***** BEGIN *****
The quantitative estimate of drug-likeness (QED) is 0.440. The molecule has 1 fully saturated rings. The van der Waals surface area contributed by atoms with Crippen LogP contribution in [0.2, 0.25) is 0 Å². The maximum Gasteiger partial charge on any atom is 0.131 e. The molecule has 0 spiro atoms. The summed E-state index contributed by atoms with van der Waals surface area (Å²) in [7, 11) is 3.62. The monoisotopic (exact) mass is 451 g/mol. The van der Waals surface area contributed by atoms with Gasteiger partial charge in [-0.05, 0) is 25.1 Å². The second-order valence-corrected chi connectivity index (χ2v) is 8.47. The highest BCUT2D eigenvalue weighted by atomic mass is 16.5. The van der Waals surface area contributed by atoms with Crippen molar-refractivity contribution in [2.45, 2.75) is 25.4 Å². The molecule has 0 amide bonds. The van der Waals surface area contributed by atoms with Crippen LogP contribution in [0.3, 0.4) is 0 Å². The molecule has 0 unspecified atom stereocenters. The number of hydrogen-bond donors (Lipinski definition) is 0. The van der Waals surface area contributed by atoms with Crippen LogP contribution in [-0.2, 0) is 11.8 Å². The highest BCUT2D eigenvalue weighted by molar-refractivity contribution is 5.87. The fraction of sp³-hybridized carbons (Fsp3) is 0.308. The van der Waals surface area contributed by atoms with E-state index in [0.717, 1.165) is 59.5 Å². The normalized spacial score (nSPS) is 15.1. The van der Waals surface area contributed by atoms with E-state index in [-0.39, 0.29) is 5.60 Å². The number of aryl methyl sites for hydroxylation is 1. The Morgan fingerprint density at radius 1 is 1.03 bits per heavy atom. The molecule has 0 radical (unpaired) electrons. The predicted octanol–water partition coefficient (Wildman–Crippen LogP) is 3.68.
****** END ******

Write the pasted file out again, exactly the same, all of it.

The quantitative estimate of drug-likeness (QED) is 0.440. The molecule has 1 fully saturated rings. The van der Waals surface area contributed by atoms with Crippen LogP contribution in [0.2, 0.25) is 0 Å². The maximum Gasteiger partial charge on any atom is 0.131 e. The molecule has 0 spiro atoms. The summed E-state index contributed by atoms with van der Waals surface area (Å²) in [7, 11) is 3.62. The monoisotopic (exact) mass is 451 g/mol. The van der Waals surface area contributed by atoms with Gasteiger partial charge in [-0.05, 0) is 25.1 Å². The second-order valence-corrected chi connectivity index (χ2v) is 8.47. The highest BCUT2D eigenvalue weighted by atomic mass is 16.5. The van der Waals surface area contributed by atoms with Crippen molar-refractivity contribution in [2.45, 2.75) is 25.4 Å². The molecule has 0 amide bonds. The van der Waals surface area contributed by atoms with Crippen LogP contribution in [0.3, 0.4) is 0 Å². The molecule has 0 unspecified atom stereocenters. The number of hydrogen-bond donors (Lipinski definition) is 0. The van der Waals surface area contributed by atoms with Crippen LogP contribution in [-0.2, 0) is 11.8 Å². The highest BCUT2D eigenvalue weighted by molar-refractivity contribution is 5.87. The fraction of sp³-hybridized carbons (Fsp3) is 0.308. The van der Waals surface area contributed by atoms with E-state index in [0.717, 1.165) is 59.5 Å². The normalized spacial score (nSPS) is 15.1. The van der Waals surface area contributed by atoms with E-state index in [-0.39, 0.29) is 5.60 Å². The number of aryl methyl sites for hydroxylation is 1. The Morgan fingerprint density at radius 1 is 1.03 bits per heavy atom. The molecule has 0 radical (unpaired) electrons. The predicted octanol–water partition coefficient (Wildman–Crippen LogP) is 3.68.